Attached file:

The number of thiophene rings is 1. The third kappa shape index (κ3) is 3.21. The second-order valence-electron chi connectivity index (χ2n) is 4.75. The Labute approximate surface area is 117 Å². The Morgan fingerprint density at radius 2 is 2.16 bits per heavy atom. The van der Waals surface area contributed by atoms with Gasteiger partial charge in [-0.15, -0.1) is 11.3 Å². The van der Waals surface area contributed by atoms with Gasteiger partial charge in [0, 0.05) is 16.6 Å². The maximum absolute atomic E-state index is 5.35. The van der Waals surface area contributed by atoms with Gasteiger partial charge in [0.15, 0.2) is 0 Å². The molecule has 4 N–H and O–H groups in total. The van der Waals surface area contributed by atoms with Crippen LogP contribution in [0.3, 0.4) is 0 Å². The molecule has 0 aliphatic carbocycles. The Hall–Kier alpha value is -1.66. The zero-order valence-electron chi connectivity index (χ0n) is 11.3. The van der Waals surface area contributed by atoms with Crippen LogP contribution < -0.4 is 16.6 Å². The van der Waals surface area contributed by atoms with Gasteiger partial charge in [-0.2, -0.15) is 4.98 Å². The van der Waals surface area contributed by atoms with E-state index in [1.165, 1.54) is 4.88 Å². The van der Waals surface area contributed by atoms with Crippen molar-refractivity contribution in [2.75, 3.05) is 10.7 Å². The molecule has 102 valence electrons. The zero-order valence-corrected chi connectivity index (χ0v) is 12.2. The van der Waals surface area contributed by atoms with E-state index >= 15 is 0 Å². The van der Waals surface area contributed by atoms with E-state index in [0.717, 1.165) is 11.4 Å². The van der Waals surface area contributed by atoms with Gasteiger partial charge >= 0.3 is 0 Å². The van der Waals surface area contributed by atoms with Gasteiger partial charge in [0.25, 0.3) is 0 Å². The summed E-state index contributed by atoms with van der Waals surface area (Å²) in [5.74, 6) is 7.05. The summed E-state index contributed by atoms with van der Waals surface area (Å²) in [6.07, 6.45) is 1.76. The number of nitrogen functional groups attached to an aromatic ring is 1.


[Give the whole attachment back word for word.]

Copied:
The number of thiophene rings is 1. The third kappa shape index (κ3) is 3.21. The second-order valence-electron chi connectivity index (χ2n) is 4.75. The Labute approximate surface area is 117 Å². The Morgan fingerprint density at radius 2 is 2.16 bits per heavy atom. The van der Waals surface area contributed by atoms with Gasteiger partial charge in [-0.15, -0.1) is 11.3 Å². The van der Waals surface area contributed by atoms with Gasteiger partial charge in [0, 0.05) is 16.6 Å². The maximum absolute atomic E-state index is 5.35. The van der Waals surface area contributed by atoms with Gasteiger partial charge in [0.15, 0.2) is 0 Å². The molecule has 4 N–H and O–H groups in total. The van der Waals surface area contributed by atoms with Crippen LogP contribution in [0.3, 0.4) is 0 Å². The molecule has 0 aliphatic carbocycles. The Hall–Kier alpha value is -1.66. The zero-order valence-electron chi connectivity index (χ0n) is 11.3. The van der Waals surface area contributed by atoms with Crippen LogP contribution < -0.4 is 16.6 Å². The van der Waals surface area contributed by atoms with Gasteiger partial charge in [-0.2, -0.15) is 4.98 Å². The van der Waals surface area contributed by atoms with E-state index in [1.165, 1.54) is 4.88 Å². The van der Waals surface area contributed by atoms with Crippen molar-refractivity contribution in [2.75, 3.05) is 10.7 Å². The molecule has 102 valence electrons. The zero-order valence-corrected chi connectivity index (χ0v) is 12.2. The van der Waals surface area contributed by atoms with E-state index >= 15 is 0 Å². The van der Waals surface area contributed by atoms with E-state index in [0.717, 1.165) is 11.4 Å². The van der Waals surface area contributed by atoms with Gasteiger partial charge >= 0.3 is 0 Å². The van der Waals surface area contributed by atoms with Gasteiger partial charge in [0.25, 0.3) is 0 Å². The summed E-state index contributed by atoms with van der Waals surface area (Å²) in [5.74, 6) is 7.05. The summed E-state index contributed by atoms with van der Waals surface area (Å²) in [6.07, 6.45) is 1.76. The number of nitrogen functional groups attached to an aromatic ring is 1.